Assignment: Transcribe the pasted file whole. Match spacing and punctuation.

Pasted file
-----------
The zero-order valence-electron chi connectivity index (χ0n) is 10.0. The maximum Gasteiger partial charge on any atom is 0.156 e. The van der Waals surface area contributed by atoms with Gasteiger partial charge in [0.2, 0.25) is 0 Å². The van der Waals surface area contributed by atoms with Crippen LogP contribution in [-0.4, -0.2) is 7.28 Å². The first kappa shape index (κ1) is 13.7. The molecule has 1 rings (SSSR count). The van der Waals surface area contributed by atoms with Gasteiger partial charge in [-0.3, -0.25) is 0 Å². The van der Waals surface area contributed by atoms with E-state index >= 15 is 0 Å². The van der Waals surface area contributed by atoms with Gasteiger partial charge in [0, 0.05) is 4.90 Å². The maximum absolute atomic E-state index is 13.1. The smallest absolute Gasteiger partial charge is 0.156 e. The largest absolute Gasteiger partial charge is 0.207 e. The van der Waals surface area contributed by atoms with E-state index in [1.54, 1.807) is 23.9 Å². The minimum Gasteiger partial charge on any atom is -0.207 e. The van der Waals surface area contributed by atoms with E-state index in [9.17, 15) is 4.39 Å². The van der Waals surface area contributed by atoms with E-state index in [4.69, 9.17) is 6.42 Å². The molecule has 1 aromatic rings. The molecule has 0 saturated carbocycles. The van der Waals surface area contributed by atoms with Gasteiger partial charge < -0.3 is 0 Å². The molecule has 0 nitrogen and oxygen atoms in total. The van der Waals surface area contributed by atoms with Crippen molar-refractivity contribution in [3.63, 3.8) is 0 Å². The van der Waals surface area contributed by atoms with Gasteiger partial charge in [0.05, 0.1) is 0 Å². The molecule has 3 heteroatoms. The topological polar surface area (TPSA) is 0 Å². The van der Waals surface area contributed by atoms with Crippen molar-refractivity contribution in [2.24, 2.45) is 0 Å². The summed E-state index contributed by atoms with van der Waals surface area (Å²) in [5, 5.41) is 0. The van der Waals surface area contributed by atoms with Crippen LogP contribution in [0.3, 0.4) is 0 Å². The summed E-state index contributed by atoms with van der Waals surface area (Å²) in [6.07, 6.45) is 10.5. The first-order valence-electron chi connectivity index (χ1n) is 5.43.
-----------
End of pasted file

The zero-order valence-electron chi connectivity index (χ0n) is 10.0. The maximum Gasteiger partial charge on any atom is 0.156 e. The van der Waals surface area contributed by atoms with Gasteiger partial charge in [0.2, 0.25) is 0 Å². The van der Waals surface area contributed by atoms with Crippen LogP contribution in [-0.4, -0.2) is 7.28 Å². The first kappa shape index (κ1) is 13.7. The molecule has 1 rings (SSSR count). The van der Waals surface area contributed by atoms with Gasteiger partial charge in [-0.3, -0.25) is 0 Å². The van der Waals surface area contributed by atoms with E-state index >= 15 is 0 Å². The van der Waals surface area contributed by atoms with Gasteiger partial charge in [0, 0.05) is 4.90 Å². The maximum absolute atomic E-state index is 13.1. The smallest absolute Gasteiger partial charge is 0.156 e. The largest absolute Gasteiger partial charge is 0.207 e. The van der Waals surface area contributed by atoms with E-state index in [1.54, 1.807) is 23.9 Å². The minimum Gasteiger partial charge on any atom is -0.207 e. The van der Waals surface area contributed by atoms with E-state index in [9.17, 15) is 4.39 Å². The van der Waals surface area contributed by atoms with E-state index in [4.69, 9.17) is 6.42 Å². The molecule has 1 aromatic rings. The molecule has 0 saturated carbocycles. The van der Waals surface area contributed by atoms with Gasteiger partial charge < -0.3 is 0 Å². The molecule has 0 nitrogen and oxygen atoms in total. The van der Waals surface area contributed by atoms with Crippen molar-refractivity contribution in [3.63, 3.8) is 0 Å². The van der Waals surface area contributed by atoms with Gasteiger partial charge in [0.05, 0.1) is 0 Å². The molecule has 3 heteroatoms. The topological polar surface area (TPSA) is 0 Å². The van der Waals surface area contributed by atoms with Crippen molar-refractivity contribution in [2.24, 2.45) is 0 Å². The summed E-state index contributed by atoms with van der Waals surface area (Å²) in [5, 5.41) is 0. The van der Waals surface area contributed by atoms with Crippen LogP contribution in [0.3, 0.4) is 0 Å². The summed E-state index contributed by atoms with van der Waals surface area (Å²) in [6.07, 6.45) is 10.5. The first-order valence-electron chi connectivity index (χ1n) is 5.43.